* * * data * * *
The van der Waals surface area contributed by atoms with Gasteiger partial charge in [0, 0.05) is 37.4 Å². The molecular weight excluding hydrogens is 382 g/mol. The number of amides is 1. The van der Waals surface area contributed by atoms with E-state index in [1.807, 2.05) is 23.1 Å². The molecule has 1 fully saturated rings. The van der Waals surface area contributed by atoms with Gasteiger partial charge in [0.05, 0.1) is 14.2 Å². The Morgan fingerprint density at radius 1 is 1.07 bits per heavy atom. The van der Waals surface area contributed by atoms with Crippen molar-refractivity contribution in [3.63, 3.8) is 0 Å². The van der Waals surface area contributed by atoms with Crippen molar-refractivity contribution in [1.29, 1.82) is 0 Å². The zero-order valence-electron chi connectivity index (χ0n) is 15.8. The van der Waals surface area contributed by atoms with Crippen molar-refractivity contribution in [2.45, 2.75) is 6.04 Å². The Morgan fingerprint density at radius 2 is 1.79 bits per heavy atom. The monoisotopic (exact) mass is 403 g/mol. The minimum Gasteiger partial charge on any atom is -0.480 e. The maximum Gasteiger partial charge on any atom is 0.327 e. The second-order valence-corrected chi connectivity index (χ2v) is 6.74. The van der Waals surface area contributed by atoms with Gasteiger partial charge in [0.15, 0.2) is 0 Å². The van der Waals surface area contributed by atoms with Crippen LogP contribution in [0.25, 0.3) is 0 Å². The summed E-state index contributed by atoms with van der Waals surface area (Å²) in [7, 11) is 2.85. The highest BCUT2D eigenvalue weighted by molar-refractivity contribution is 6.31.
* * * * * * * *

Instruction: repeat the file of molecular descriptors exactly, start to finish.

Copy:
The van der Waals surface area contributed by atoms with Gasteiger partial charge in [0, 0.05) is 37.4 Å². The molecular weight excluding hydrogens is 382 g/mol. The number of amides is 1. The van der Waals surface area contributed by atoms with E-state index in [1.807, 2.05) is 23.1 Å². The molecule has 1 fully saturated rings. The van der Waals surface area contributed by atoms with Gasteiger partial charge in [0.05, 0.1) is 14.2 Å². The Morgan fingerprint density at radius 1 is 1.07 bits per heavy atom. The van der Waals surface area contributed by atoms with Crippen molar-refractivity contribution in [3.63, 3.8) is 0 Å². The van der Waals surface area contributed by atoms with Crippen molar-refractivity contribution in [1.29, 1.82) is 0 Å². The zero-order valence-electron chi connectivity index (χ0n) is 15.8. The van der Waals surface area contributed by atoms with Crippen molar-refractivity contribution in [2.45, 2.75) is 6.04 Å². The Morgan fingerprint density at radius 2 is 1.79 bits per heavy atom. The monoisotopic (exact) mass is 403 g/mol. The minimum Gasteiger partial charge on any atom is -0.480 e. The maximum Gasteiger partial charge on any atom is 0.327 e. The second-order valence-corrected chi connectivity index (χ2v) is 6.74. The van der Waals surface area contributed by atoms with Gasteiger partial charge in [0.15, 0.2) is 0 Å². The van der Waals surface area contributed by atoms with Crippen LogP contribution in [0.25, 0.3) is 0 Å². The summed E-state index contributed by atoms with van der Waals surface area (Å²) in [7, 11) is 2.85. The highest BCUT2D eigenvalue weighted by molar-refractivity contribution is 6.31.